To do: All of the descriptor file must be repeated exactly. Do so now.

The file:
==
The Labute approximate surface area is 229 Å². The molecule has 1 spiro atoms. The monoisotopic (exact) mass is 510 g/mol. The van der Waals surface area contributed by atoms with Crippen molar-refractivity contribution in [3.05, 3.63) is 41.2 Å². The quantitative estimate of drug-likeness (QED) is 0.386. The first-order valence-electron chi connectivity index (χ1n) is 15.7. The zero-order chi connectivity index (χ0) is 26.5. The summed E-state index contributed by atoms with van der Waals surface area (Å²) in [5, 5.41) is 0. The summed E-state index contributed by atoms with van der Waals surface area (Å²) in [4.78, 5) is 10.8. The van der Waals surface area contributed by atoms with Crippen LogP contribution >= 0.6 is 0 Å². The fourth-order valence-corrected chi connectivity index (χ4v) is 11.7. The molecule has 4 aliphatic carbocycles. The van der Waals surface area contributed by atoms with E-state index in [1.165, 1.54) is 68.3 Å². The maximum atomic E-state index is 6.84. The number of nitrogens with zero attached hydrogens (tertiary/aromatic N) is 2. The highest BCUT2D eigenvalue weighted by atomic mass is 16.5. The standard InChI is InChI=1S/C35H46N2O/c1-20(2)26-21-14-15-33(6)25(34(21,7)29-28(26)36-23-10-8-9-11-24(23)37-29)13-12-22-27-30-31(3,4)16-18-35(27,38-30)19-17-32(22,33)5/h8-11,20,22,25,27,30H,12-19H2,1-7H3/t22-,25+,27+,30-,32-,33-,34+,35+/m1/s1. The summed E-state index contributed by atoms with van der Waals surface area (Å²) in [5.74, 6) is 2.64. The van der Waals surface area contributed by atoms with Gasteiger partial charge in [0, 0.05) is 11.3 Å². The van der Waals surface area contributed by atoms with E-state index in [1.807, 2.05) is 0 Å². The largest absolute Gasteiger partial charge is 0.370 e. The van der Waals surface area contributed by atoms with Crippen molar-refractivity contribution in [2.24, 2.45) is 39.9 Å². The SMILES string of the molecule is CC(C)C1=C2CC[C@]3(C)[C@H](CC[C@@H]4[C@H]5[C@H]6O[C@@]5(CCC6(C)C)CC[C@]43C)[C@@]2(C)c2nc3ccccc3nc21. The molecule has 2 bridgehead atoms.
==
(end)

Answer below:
The Labute approximate surface area is 229 Å². The molecule has 1 spiro atoms. The monoisotopic (exact) mass is 510 g/mol. The van der Waals surface area contributed by atoms with Crippen molar-refractivity contribution in [3.05, 3.63) is 41.2 Å². The quantitative estimate of drug-likeness (QED) is 0.386. The first-order valence-electron chi connectivity index (χ1n) is 15.7. The zero-order chi connectivity index (χ0) is 26.5. The summed E-state index contributed by atoms with van der Waals surface area (Å²) in [5, 5.41) is 0. The summed E-state index contributed by atoms with van der Waals surface area (Å²) in [4.78, 5) is 10.8. The van der Waals surface area contributed by atoms with Crippen LogP contribution >= 0.6 is 0 Å². The fourth-order valence-corrected chi connectivity index (χ4v) is 11.7. The molecule has 4 aliphatic carbocycles. The van der Waals surface area contributed by atoms with E-state index in [1.165, 1.54) is 68.3 Å². The maximum atomic E-state index is 6.84. The number of nitrogens with zero attached hydrogens (tertiary/aromatic N) is 2. The highest BCUT2D eigenvalue weighted by atomic mass is 16.5. The standard InChI is InChI=1S/C35H46N2O/c1-20(2)26-21-14-15-33(6)25(34(21,7)29-28(26)36-23-10-8-9-11-24(23)37-29)13-12-22-27-30-31(3,4)16-18-35(27,38-30)19-17-32(22,33)5/h8-11,20,22,25,27,30H,12-19H2,1-7H3/t22-,25+,27+,30-,32-,33-,34+,35+/m1/s1. The summed E-state index contributed by atoms with van der Waals surface area (Å²) in [5.74, 6) is 2.64. The van der Waals surface area contributed by atoms with Gasteiger partial charge in [0, 0.05) is 11.3 Å². The van der Waals surface area contributed by atoms with E-state index in [1.807, 2.05) is 0 Å². The largest absolute Gasteiger partial charge is 0.370 e. The van der Waals surface area contributed by atoms with Crippen molar-refractivity contribution in [2.24, 2.45) is 39.9 Å². The SMILES string of the molecule is CC(C)C1=C2CC[C@]3(C)[C@H](CC[C@@H]4[C@H]5[C@H]6O[C@@]5(CCC6(C)C)CC[C@]43C)[C@@]2(C)c2nc3ccccc3nc21. The molecule has 2 bridgehead atoms.